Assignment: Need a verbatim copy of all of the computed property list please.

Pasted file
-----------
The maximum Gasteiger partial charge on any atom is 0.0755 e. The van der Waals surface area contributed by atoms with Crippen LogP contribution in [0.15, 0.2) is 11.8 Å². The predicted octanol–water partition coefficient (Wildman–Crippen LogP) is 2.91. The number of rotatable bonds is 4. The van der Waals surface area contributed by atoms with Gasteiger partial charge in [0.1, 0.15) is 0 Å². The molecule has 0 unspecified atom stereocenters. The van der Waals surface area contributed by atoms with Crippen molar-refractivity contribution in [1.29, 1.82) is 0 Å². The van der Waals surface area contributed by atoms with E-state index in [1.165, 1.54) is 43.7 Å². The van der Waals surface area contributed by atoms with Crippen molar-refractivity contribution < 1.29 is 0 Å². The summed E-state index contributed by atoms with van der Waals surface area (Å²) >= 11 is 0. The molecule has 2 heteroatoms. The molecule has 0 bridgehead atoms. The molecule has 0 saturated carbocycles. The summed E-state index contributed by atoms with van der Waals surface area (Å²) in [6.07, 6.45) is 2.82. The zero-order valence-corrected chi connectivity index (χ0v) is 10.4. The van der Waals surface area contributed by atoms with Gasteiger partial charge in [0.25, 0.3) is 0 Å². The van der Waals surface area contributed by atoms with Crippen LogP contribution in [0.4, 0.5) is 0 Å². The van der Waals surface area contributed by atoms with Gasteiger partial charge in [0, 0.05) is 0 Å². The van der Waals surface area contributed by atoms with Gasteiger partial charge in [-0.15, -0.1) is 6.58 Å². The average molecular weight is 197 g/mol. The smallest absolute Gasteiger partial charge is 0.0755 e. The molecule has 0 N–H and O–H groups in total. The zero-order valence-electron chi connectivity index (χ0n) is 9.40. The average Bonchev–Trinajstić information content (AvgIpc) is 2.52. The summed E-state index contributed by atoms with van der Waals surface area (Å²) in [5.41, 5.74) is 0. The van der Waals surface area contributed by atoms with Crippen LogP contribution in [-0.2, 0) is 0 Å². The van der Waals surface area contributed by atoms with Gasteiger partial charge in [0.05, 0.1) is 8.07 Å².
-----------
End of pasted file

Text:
The maximum Gasteiger partial charge on any atom is 0.0755 e. The van der Waals surface area contributed by atoms with Crippen LogP contribution in [0.15, 0.2) is 11.8 Å². The predicted octanol–water partition coefficient (Wildman–Crippen LogP) is 2.91. The number of rotatable bonds is 4. The van der Waals surface area contributed by atoms with Gasteiger partial charge in [0.1, 0.15) is 0 Å². The molecule has 0 unspecified atom stereocenters. The van der Waals surface area contributed by atoms with Crippen molar-refractivity contribution in [1.29, 1.82) is 0 Å². The van der Waals surface area contributed by atoms with E-state index in [1.165, 1.54) is 43.7 Å². The van der Waals surface area contributed by atoms with Crippen molar-refractivity contribution < 1.29 is 0 Å². The summed E-state index contributed by atoms with van der Waals surface area (Å²) >= 11 is 0. The molecule has 2 heteroatoms. The molecule has 0 bridgehead atoms. The molecule has 0 saturated carbocycles. The summed E-state index contributed by atoms with van der Waals surface area (Å²) in [6.07, 6.45) is 2.82. The zero-order valence-corrected chi connectivity index (χ0v) is 10.4. The van der Waals surface area contributed by atoms with Gasteiger partial charge in [0.25, 0.3) is 0 Å². The van der Waals surface area contributed by atoms with Crippen LogP contribution in [0.4, 0.5) is 0 Å². The van der Waals surface area contributed by atoms with Gasteiger partial charge in [0, 0.05) is 0 Å². The van der Waals surface area contributed by atoms with Gasteiger partial charge in [-0.15, -0.1) is 6.58 Å². The average molecular weight is 197 g/mol. The smallest absolute Gasteiger partial charge is 0.0755 e. The molecule has 0 N–H and O–H groups in total. The zero-order valence-electron chi connectivity index (χ0n) is 9.40. The average Bonchev–Trinajstić information content (AvgIpc) is 2.52. The summed E-state index contributed by atoms with van der Waals surface area (Å²) in [5.41, 5.74) is 0. The van der Waals surface area contributed by atoms with Crippen LogP contribution in [-0.2, 0) is 0 Å². The van der Waals surface area contributed by atoms with Gasteiger partial charge in [0.05, 0.1) is 8.07 Å².